“Marcia Dale Weary and her talented faculty gave so much to me,” says Hussey who last performed at CPYB in 2003. “She started it in her father’s barn. She has trained more top American ballet dancers than anyone. It starts with technical development and, always, attention to detail. You work really hard. She taught me incredible discipline and work ethic.” 

Hussey emphasizes that today’s male dancers are recognized as both artists and athletes. “Absolutely, we’re top-flight athletes,” Hussey insists. “It’s very physically demanding work. We push our bodies every day in those morning workouts, keeping our muscles strong and loose.”

Hussey also cross-trains, lifting weights and swimming. “There is no greater thrill than performing before a huge audience,” he says. “Mentally, it can be tough. You have to keep your confidence up. You also have to deal with injuries. It’s a fact of life for a dancer. Executing those difficult jumps, lifting the girls higher and higher can lead to injuries. It’s all about managing them.”

A male dancer’s pursuit of perfection often results in aching muscles and bloodied feet. The most common injuries are to the foot, ankle, hip, knee and shoulder, says physical therapist Julie Green, who has worked with the Pennsylvania Ballet for 11 years.

“Their pain tolerance is very high, and they have such a passion for what they do,” says Green. “But I try and get them to look at the big picture, look to the future. Dancers live in constant fear of that injury that will take them out, end their careers. I’ve known Ian since I got here, and he is still this humble and sweet guy. He really understands anatomy and takes a lot of responsibility for his injuries, doing self-treatment. Also, he is always helping the other dancers if I’m not here.”

Hussey was one of 14 Pennsylvania Ballet dancers who stepped from stage to silver screen to appear in the 2010 ballet-themed thriller Black Swan. He was one of the few men selected by the film’s choreographer. Actress Natalie Portman scored a Best Actress Oscar for her performance of a tortured ballerina.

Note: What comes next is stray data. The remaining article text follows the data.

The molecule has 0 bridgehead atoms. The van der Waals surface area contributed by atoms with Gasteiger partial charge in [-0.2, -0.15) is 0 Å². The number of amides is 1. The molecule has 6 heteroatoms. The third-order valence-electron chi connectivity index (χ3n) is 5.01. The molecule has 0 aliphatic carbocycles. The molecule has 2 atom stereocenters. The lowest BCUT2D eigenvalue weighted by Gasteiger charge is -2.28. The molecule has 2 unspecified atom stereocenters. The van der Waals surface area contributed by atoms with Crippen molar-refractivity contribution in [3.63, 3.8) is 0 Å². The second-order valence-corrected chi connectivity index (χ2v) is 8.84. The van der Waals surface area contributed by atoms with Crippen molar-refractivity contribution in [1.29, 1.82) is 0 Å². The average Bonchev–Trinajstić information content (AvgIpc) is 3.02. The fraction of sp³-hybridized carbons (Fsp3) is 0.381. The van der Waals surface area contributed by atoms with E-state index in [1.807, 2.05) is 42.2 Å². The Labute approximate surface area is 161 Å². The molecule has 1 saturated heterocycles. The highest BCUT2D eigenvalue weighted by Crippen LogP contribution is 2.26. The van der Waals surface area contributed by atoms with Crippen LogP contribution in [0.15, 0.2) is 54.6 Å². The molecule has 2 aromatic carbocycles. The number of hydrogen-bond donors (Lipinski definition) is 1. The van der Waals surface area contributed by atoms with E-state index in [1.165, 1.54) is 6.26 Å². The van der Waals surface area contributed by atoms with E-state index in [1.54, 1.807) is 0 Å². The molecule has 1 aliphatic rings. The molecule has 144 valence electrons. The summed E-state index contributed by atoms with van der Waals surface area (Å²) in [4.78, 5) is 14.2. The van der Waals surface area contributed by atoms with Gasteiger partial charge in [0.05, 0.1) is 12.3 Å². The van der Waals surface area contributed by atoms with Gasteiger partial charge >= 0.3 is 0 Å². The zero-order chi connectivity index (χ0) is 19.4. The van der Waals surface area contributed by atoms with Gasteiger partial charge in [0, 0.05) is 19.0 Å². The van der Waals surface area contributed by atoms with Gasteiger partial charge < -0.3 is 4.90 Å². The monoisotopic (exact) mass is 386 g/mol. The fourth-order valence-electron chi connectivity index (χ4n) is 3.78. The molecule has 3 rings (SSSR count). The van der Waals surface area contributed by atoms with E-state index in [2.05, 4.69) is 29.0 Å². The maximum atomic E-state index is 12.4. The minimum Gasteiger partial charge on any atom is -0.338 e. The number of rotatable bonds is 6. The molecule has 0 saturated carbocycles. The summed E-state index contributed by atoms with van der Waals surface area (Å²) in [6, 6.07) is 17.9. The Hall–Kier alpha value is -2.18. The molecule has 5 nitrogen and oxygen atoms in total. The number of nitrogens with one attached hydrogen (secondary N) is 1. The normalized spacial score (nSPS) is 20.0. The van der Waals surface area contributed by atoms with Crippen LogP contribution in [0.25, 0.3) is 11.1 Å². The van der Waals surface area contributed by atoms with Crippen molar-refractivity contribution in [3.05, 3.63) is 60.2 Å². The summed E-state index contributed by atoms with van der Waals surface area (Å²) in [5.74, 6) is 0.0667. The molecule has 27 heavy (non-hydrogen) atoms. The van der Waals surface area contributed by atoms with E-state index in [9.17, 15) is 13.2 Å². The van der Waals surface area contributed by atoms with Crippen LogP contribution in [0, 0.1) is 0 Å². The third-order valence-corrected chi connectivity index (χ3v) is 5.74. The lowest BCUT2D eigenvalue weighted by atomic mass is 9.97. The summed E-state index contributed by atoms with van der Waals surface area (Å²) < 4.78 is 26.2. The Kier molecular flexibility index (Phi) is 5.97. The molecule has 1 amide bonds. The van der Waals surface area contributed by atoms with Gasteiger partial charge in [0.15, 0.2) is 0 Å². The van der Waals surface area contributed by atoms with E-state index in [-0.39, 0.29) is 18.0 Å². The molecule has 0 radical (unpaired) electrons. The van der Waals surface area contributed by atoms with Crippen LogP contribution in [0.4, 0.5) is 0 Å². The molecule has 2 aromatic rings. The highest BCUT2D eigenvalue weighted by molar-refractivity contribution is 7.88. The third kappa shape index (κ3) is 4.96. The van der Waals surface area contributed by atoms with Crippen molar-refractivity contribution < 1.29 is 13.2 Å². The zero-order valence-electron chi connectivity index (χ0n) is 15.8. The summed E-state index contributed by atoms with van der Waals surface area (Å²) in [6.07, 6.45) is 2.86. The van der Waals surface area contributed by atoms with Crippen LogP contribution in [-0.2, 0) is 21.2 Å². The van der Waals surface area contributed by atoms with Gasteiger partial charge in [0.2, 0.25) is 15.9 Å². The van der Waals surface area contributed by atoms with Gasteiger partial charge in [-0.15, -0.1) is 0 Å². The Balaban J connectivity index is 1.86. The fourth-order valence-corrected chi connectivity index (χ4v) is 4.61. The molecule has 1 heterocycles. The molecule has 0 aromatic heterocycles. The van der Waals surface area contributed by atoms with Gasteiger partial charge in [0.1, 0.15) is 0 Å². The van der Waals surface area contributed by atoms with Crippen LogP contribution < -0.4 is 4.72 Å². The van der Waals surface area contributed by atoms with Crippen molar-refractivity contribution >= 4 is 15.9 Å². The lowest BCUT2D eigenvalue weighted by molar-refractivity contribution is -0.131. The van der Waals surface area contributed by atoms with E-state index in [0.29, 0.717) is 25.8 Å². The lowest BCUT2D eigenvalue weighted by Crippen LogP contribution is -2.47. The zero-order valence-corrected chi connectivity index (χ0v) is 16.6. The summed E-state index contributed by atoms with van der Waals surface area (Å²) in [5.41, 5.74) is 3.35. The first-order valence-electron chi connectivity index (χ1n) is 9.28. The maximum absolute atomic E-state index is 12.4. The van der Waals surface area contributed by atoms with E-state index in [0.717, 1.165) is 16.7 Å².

“I was so excited because I’m a huge Darren Aronofsky fan,” Hussey says of the film’s director. “Natalie Portman did an excellent job playing the role of a ballerina who has lived her life insulated within her devotion to the dance world. There was a lot of pride and excitement here.”

The Pennsylvania Ballet had its own drama in 2014, when the board executed a complete regime change, hiring the 39-year-old, Madrid-born Angel Corella. He’s regarded as one of the finest dancers of his generation, and his passion has energized the company and its dancers during his first season.

Three days after the morning workout described earlier, Hussey performed in Christopher Wheeldon’s Swan Lake at the Academy of Music. Based on the original Ivanov/Petipa classic, Wheeldon’s show has been re-imagined for today’s audiences. Spectacular costumes, sets inspired by the paintings of Edgar Degas, and the masterful, mesmerizing women’s swan dance combine for a dazzling performance.

As Prince Siegfried, Hussey is an elegant and steady partner to the lovely Brooke Moore, who wowed as the two main characters Odette and Odile. Known for his strong leaps and whirling pirouettes, Hussey executed his solos brilliantly in perfect time with Tchaikovsky’s sweeping score, performed by the 40-piece group of local musicians. 

“There are always those pre-performance jitters,” Hussey admits. “But once you’re on stage, the story takes over, and it flows from there. Our goal is for the audience to be transported by all those dreamy swans and our dancers, and to leave delighted and appreciative of our special talents.” 

The Hunt Fall 2015  Issue

This article was published in Feature from the Fall 2015 issue.